When it comes to corporate sustainability, how much leaders get paid for focusing on green within their firms is just the tip of the iceberg.
The data that tell a much more interesting story include figures on annual budgets for sustainability teams, how much time sustainability executives spend on the many duties of their roles, and the demographics of just who is driving sustainability at the world's biggest companies.
GreenBiz.com today published its second annual Salary Survey results, a free report that tracks all of those stories, and more. The report, researched and written by John Davies, the VP of Intelligence at GreenBiz.com and the leader of the GreenBiz Executive Network, asked 536 members of the GreenBiz Intelligence Panel -- primarily at billion-dollar firms -- nut just how much they make, but how they work.
The findings are by and large promising:
• Eighty-six percent of large companies now have at least one full-time person spending all of their time on sustainability, compared to 81 percent last year; nearly 75 percent of respondents have a Vice President or Director-level executive working full-time on sustainability.
• Budgets are growing, if slowly: The number of companies spending up to $10 million on sustainability grew by 6 percent over last year, up to 22 percent.
• Staff is growing, too: Companies with green teams of six to 10 people also grew 6 percent in the last year, while green teams of up to 20 people in size grew just 1 percent, to 9. The biggest group of companies -- 48 percent -- have between one and five people on their green teams.
• Management takes sustainability more seriously: Fifty-six percent of respondents said that sustainability is "on the agenda permanently, but not core" to operations, while another 29 percent called it "a permanent fixture and core strategic consideration."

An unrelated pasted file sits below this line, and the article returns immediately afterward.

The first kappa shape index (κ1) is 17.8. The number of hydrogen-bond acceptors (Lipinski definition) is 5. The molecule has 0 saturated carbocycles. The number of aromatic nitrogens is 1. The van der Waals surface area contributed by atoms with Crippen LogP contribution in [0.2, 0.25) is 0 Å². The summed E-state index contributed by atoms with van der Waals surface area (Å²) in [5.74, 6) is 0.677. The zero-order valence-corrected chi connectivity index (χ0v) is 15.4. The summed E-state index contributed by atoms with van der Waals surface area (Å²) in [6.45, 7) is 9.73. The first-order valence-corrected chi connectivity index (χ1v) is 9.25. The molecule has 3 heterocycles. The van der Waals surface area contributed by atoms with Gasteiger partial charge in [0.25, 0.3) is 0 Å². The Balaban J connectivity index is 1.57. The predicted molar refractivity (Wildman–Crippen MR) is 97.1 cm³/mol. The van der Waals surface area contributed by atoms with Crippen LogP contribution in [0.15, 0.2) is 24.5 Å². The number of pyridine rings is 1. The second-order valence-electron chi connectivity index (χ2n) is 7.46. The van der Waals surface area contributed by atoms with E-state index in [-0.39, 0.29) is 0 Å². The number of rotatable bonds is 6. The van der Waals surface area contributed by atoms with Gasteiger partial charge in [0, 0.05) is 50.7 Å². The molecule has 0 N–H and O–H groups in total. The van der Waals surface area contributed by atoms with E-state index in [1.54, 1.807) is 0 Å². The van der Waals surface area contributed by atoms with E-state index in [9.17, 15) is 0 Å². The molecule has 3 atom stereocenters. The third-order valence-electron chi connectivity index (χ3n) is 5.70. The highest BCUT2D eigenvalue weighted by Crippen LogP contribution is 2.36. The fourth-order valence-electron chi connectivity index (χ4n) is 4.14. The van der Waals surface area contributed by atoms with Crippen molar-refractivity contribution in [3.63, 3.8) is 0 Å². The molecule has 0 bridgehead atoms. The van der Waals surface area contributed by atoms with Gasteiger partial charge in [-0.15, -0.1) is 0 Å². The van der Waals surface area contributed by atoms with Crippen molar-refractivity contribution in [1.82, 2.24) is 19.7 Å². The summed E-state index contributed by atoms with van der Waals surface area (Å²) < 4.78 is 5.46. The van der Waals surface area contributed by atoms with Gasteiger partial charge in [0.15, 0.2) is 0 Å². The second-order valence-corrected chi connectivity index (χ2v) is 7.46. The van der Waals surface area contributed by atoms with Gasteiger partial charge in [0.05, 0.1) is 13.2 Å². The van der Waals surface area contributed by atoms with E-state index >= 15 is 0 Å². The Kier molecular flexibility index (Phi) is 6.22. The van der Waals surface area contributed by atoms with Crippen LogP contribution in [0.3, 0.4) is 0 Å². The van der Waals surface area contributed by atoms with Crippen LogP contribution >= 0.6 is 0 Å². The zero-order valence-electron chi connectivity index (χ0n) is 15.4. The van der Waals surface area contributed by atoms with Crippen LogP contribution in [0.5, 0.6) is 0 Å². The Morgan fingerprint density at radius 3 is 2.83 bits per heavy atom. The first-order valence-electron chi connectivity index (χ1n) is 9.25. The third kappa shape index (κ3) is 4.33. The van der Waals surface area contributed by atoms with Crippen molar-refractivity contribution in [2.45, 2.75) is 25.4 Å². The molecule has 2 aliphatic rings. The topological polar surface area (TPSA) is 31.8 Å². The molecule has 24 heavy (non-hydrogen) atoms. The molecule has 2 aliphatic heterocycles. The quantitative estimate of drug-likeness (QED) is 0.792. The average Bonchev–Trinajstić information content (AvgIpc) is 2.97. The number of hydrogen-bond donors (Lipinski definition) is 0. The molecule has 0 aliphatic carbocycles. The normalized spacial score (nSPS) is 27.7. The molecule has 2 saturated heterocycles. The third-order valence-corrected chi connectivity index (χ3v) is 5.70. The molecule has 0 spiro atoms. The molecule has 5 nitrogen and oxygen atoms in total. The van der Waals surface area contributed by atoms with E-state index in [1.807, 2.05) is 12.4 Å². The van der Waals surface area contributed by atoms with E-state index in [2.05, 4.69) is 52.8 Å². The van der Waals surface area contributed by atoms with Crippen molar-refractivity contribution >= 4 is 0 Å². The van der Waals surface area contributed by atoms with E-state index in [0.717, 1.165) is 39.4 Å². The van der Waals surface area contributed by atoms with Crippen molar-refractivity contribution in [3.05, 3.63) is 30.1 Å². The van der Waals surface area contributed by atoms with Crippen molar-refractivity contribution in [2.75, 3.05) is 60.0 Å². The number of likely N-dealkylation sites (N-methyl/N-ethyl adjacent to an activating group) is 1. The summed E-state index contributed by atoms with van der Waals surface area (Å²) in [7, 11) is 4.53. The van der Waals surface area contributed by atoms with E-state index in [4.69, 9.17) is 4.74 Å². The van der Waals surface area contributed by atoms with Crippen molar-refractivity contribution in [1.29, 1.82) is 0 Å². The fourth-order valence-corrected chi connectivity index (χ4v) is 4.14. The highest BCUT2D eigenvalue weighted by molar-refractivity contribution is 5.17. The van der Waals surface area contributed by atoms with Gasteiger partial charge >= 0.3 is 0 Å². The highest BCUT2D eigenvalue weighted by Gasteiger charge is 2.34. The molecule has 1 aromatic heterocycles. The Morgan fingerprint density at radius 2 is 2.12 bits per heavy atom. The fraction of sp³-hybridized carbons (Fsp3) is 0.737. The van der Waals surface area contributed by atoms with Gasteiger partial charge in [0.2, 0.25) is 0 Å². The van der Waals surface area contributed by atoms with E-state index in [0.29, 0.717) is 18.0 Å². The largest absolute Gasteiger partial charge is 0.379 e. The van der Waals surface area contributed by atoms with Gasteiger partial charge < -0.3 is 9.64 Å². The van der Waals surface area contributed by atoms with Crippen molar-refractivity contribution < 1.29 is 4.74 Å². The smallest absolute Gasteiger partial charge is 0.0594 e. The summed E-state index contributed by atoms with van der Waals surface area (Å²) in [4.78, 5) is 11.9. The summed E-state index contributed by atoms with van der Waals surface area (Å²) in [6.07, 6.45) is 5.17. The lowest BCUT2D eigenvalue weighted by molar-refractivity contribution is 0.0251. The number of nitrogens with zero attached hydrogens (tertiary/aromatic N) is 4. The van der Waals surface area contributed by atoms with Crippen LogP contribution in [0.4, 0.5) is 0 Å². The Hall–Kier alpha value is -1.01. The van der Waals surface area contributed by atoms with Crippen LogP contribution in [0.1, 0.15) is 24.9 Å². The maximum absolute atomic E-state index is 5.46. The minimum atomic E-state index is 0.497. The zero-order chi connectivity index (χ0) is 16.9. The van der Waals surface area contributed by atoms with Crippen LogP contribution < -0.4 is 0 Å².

And of course, there are salary data in the report. The results are as follow: Vice President-level sustainability execs make an average of $218,409 annually; Director-level leaders earn $161,510; and Manager-level leaders make $105,345 annually.
The gender breakdowns show that men dominate at the highest levels of sustainability inside companies: More than two-thirds of the vice president roles and nearly three-fifths of the director roles in large corporations were men. And there's a pay gap in addition to the gender gap: A female vice president makes 11 percent less than a male VP, on average, and a female director makes 20 percent less than her male counterpart on average.
The survey also found a slight waning of optimism amongst sustainability leaders: Just 84 percent of VP-level respondents were either optimistic or very optimistic -- down from 90 percent last year -- and 12 percent of managers were pessimistic or very pessimistic this year -- up from just 1 percent last year.
The 2011 GreenBiz Salary Survey is available for free download from GreenBiz.com. And for more insight into the results, read John Davies' analysis of the findings: 5 Myths About Sustainability Executives.
Workers photo via Shutterstock.